Lou Rose is a Center City dentist who’s also a doctor — which may be why he’s extra-sensitive to how the mouth relates to the rest of the body. Years ago, while examining an obese man whose dental X-rays showed a 30 percent bone loss, Rose saw a red flag. “My instinct said it was diabetes. I urged him to see his physician, and sure enough, he was diagnosed with Type I diabetes.”
Rose was way ahead of his time. Today, more Philly dentists are tuning in to the relationship between dental and physical health. And this past winter, the American Medical Association and the American Dental Association held a major conference to report on the connection between periodontal disease and diseases of the body. Periodontal disease, which affects some 80 percent of American adults, is a bacterial infection caused by plaque, the filmy stuff that lodges in your teeth and gums when you eat. In most cases, it can be controlled by a hygienist’s deep cleaning. But left alone, periodontal disease can wreak havoc on your teeth and gums, and fuel or signal other health problems as well.
Problem 1: Diabetes
When a diabetic’s sugar levels start spiking, it may not occur to a physician that the culprit is gum disease. And yet, says Joseph Fiorellini, chairman of periodontics at Penn’s School of Dental Medicine, “We now know that diabetics who’ve had their gum disease treated with as little as one deep cleaning usually need lower doses of their medication. We also know it’s a two-way street; diabetes increases the incidence of gum infections. That’s why it’s especially important for diabetics to get regular dental care.”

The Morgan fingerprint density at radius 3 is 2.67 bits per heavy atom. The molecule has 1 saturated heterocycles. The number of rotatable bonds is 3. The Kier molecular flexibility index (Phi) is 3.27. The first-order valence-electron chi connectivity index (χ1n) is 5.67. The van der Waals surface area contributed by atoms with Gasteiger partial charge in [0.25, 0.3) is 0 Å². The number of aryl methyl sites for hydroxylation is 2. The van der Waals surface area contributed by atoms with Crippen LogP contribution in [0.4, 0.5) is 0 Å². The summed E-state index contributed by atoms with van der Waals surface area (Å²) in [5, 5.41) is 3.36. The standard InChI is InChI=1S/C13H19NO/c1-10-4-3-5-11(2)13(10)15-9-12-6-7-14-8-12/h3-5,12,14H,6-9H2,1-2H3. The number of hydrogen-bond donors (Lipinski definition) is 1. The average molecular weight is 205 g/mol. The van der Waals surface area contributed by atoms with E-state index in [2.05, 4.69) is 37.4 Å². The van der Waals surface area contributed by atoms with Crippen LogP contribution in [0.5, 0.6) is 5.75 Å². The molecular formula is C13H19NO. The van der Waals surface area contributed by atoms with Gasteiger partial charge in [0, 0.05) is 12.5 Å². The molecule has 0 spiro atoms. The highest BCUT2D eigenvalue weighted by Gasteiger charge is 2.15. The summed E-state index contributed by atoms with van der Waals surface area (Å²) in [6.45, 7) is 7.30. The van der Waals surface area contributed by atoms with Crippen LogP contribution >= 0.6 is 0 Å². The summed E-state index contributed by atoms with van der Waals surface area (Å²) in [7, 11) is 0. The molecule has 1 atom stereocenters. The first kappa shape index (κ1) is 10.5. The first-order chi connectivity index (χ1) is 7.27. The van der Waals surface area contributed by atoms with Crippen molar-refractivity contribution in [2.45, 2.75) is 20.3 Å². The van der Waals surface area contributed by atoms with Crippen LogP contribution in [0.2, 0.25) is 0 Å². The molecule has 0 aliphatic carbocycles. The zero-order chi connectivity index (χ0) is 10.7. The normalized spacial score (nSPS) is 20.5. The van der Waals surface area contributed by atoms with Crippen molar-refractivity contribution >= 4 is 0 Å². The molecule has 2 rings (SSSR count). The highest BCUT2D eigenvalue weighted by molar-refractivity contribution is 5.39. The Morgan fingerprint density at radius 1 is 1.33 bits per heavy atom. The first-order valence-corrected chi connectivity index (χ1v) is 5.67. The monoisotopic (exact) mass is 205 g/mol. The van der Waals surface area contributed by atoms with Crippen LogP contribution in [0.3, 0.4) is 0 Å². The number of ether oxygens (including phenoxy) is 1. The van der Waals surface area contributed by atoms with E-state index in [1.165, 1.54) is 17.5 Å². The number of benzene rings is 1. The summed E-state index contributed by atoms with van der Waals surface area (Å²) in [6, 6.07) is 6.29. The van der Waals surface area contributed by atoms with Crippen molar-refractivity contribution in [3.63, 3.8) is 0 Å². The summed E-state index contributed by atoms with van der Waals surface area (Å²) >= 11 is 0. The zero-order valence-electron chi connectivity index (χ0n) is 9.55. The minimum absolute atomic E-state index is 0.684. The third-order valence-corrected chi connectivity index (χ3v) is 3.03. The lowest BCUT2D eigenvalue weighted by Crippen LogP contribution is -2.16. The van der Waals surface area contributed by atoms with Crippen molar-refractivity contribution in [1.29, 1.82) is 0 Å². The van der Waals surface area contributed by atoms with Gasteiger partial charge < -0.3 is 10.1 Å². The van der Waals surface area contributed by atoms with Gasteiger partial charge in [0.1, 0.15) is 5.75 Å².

Problem 2: Pregnancy
There’s also definitive evidence that women with periodontal disease are seven times more likely to have low-birth-weight, premature babies. Marjorie Jeffcoat, dean of Penn’s dental school, first noticed this connection 20 years ago. Among new mothers she’d been called to treat at a local maternity hospital, the ones who’d delivered preemies — about 12 percent of American births — were far more likely to have periodontal disease. In studies since, she’s found that just one dental cleaning during a pregnancy can cut this risk in half.
Problem 3: Osteoporosis
Other studies suggest that the mouth may be a natural place to screen for osteoporosis. Because patients on oral osteoporosis drugs have fewer mouth infections and less tooth loss, Jeffcoat is working on a computer program that will scan the dental X-rays of peri-menopausal women and assign numerical ratings according to the degree of jawbone loss; depending on their scores, they might be referred for more comprehensive diagnoses.
The eyes may metaphorically be the window to the soul, but practically speaking, the mouth is the window to the body.